Inmates Graduate From Pitchess MERIT Program
By Leon Worden/SCVNEWS.com
Thirty-six inmates graduated Wednesday from Sheriff Lee Baca’s M.E.R.I.T. program at the Pitchess Detention Center’s South Facility in Castaic.
M.E.R.I.T. is Maximizing Education Reaching Individual Transformation, a 12-week program that treats inmates as individuals and teaches them to make good decisions.
“When you change a person’s heart, you change their mind,” said Deputy David D. Bates, the program coordinator. “That’s what we focus on. That is true rehabilitation.”
The program runs five days a week at the jail, Bates said. Wednesday’s graduation ceremony will usher in the start of a new round of classes.
“This is education-based incarceration,” Chief Alexander R. Yim told an audience of 120 inmates and several members of the county grand jury, who sat in on the ceremony prior to touring the jail complex.
“This is not a concept,” Yim said. “This is not something that’s still on the drawing board. This is something that is happening that is effecting change in an individual’s life.”
M.E.R.I.T. teaches life skills, anger management, drug education, computer skills and film making, and it gives inmates an opportunity to earn their GED. Partners include L.A. Works Career Technical Education and Hollywood Impact Studios, a nonprofit organization run by Gary Hall, senior vice president of post-production for Twentieth Century Fox Television.
Inmate Justin Phillips was a graduating veteran who participated in more than one of the 12-week sessions during his incarceration.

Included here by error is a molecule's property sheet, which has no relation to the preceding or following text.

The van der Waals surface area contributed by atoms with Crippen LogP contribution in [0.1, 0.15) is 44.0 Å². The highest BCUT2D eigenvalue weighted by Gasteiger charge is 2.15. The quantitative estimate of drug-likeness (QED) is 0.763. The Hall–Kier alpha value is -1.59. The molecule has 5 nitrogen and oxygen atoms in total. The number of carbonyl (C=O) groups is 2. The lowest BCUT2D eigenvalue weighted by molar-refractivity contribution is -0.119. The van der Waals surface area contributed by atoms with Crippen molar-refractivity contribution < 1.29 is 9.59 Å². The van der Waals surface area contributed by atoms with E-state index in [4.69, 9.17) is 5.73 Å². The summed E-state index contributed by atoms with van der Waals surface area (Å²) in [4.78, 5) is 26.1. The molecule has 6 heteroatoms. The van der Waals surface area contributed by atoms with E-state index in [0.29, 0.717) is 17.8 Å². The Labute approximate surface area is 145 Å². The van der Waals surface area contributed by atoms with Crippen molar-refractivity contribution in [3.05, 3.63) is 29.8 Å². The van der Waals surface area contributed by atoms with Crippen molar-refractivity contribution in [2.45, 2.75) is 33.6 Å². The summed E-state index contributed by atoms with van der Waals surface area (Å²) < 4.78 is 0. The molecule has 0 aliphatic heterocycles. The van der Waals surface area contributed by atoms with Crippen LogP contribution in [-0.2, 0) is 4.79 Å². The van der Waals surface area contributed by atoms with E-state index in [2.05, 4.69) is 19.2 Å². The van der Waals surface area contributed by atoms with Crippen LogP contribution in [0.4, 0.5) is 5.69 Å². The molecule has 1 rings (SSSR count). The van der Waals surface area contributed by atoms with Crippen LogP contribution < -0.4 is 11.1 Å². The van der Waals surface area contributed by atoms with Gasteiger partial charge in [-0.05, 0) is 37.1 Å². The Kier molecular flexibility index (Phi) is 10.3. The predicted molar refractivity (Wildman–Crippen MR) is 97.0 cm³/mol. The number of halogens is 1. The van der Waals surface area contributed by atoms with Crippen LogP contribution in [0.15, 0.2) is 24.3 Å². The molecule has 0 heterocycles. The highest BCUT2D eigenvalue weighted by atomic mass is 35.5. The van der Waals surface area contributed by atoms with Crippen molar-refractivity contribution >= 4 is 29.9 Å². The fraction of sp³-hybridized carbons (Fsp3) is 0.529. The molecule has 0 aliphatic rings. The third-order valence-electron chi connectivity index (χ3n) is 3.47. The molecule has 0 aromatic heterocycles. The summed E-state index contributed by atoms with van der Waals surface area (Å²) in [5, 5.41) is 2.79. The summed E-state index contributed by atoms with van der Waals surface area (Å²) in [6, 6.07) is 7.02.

“In the seven months of M.E.R.I.T. I’ve learned more about myself and about life than in the past seven years of state (prison),” Phillips said. “You see, in prison, all I got was a drug habit. But through the M.E.R.I.T. program, I’ve gotten hope.”
Graduate Cleveland Rose thanked the program and its instructors for “allowing me to show what integrity means and does. That’s doing the right thing when no one’s looking.”
Los Angeles County Supervisor Michael D. Antonovich congratulated the graduates for their perseverance.
“There are three types of people in the world,” Antonovich said, “those who make things happen, those who watch things happen and those who wonder what happened. Each of you has made things happen by graduating today in this program.”
Inmate Daniel Wyman said he was baptized at Pitchess and learned he’s got a choice in the way he behaves.
“I’m only 27 and I’ve been locked up more time – more in jail than I’ve been free. And I’m done,” Wyman said. “I’m done.”